Tuesday, January 16, 2018

Slow capital spending this year as well and more


The government’s capital spending hovered around Rs47 billion in the first six months of the fiscal year, which is only 14 percent of total capital budget of Rs335.2 billion allocated for 2017-18. Three main reasons for underutilisation of the capital budget: (i) flooding in Terai in August delayed progress in implementing infrastructure projects; (ii) state and federal elections meant that government staff were deputed to conduct and monitor elections, and workers returned back to their hometown to cast vote; and (iii) confusion over transfer of projects to local bodies and implementation agency. Other reasons include delay in preparation of detailed project design, land acquisition, establishment of project management offices and preparation of procurement plans.


  1. Increase investment in physical and social infrastructures
  2. Sound fiscal management and governance regimes
  3. Coherent planning and policies among the three tiers of government
  4. Bureaucratic reform for better budget execution and public service delivery
  5. Accelerated post-earthquake reconstruction


In Nepal, half a dozen contractors exercise monopoly over construction contracts. The cartel holds sway over entire construction administration and political sector. They huddle together before bidding for large infrastructure projects. […]After the deal, the contractors divide civil works among themselves. The contractor who is receiving the contract proposes a cost one percent less than the estimated cost. In order to show it was a competitive bidding, another contractor of the group proposes a slightly higher cost. As a result, one of the group members wins the contract.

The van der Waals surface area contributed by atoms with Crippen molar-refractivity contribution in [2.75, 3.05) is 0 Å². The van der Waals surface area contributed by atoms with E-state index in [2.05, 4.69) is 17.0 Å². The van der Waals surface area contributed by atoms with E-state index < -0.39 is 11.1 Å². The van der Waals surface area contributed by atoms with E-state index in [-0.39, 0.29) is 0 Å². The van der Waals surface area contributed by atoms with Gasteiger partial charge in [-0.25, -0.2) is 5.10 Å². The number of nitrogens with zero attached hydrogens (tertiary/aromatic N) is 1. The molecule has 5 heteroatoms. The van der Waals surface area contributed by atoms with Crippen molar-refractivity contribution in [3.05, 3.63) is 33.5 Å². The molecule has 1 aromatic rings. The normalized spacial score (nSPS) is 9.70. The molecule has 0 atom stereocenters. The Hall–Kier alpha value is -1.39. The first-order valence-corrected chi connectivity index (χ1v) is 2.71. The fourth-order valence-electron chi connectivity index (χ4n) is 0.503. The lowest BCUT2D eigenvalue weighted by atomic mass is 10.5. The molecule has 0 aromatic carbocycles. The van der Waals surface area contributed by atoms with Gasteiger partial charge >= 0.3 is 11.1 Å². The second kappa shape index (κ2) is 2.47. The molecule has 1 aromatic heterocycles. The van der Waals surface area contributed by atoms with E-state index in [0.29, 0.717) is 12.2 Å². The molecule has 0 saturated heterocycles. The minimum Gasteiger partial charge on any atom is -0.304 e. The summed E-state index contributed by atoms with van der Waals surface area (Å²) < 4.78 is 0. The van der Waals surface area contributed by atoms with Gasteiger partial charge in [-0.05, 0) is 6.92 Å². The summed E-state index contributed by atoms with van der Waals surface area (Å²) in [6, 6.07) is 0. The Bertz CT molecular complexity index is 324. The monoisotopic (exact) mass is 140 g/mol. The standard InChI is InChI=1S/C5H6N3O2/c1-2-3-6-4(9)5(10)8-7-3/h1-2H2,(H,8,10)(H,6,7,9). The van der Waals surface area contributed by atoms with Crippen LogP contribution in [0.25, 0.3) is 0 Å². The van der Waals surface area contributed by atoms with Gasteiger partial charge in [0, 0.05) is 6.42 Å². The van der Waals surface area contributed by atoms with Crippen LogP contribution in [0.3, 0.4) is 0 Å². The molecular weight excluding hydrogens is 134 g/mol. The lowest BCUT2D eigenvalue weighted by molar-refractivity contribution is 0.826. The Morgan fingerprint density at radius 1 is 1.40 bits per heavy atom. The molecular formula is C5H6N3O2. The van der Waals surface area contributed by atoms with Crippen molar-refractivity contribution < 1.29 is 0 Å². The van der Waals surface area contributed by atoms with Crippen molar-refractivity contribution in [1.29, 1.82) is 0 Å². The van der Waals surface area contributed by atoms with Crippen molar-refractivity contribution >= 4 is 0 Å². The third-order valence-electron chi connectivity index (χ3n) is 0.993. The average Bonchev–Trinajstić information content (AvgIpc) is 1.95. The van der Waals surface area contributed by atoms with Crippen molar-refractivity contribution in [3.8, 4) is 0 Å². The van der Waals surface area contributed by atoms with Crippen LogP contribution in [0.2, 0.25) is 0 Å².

In the last few years, against the fundamental principles of law, procurement policies have been modified so that only certain companies can bid for tender without any competition or by limiting competition. The report details how collusion affected more than Rs 25 billion worth of road projects.

Local bodies lack planning and budgeting expertise

Local bodies in Gulmi have been approving short-term populist programs instead of medium-term projects that help to raise local productive capacity. They don’t have the capacity to do planning, select projects and approve budget. 

Resunga municipality approved 648 project, of which 103 are of NRs10,000-NRs50,000. There are 211 projects with a budget of just NRs100,000. Similarly, they have allocated NRs30.6 million to upgrade 150 local roads. Isma village council (gaupalika) has approved 42 drinking water projects, of which 10 have allocations below NRs300,000. 

Govt to break up Air India into four parts to speed up privatisation process

The proposed privatisation of Air India Ltd has gained momentum, with the government deciding to break the airline into four units and offer to sell at least 51% in each of them besides transferring most of the non-core debt owed by the carrier to its own balance sheet. The core airline business comprising Air India and Air India Express—the low-cost overseas arm—will be offered as one company, and the process will be completed by the end of 2018, minister of state for aviation Jayant Sinha said in an interview with Bloomberg on Monday. Its regional arm, ground handling and engineering operations will also be sold separately in the same process.

The government has also eased rules allowing foreign airlines to buy a stake of up to 49% in Air India with prior government approval but with the caveat that substantial ownership and effective control of Air India will remain with Indian nationals as is the case with all domestic airlines. The airline has a fleet of about 140 planes, with a 17% share of traffic on routes linking India to international destinations and about 13% share of the domestic market.

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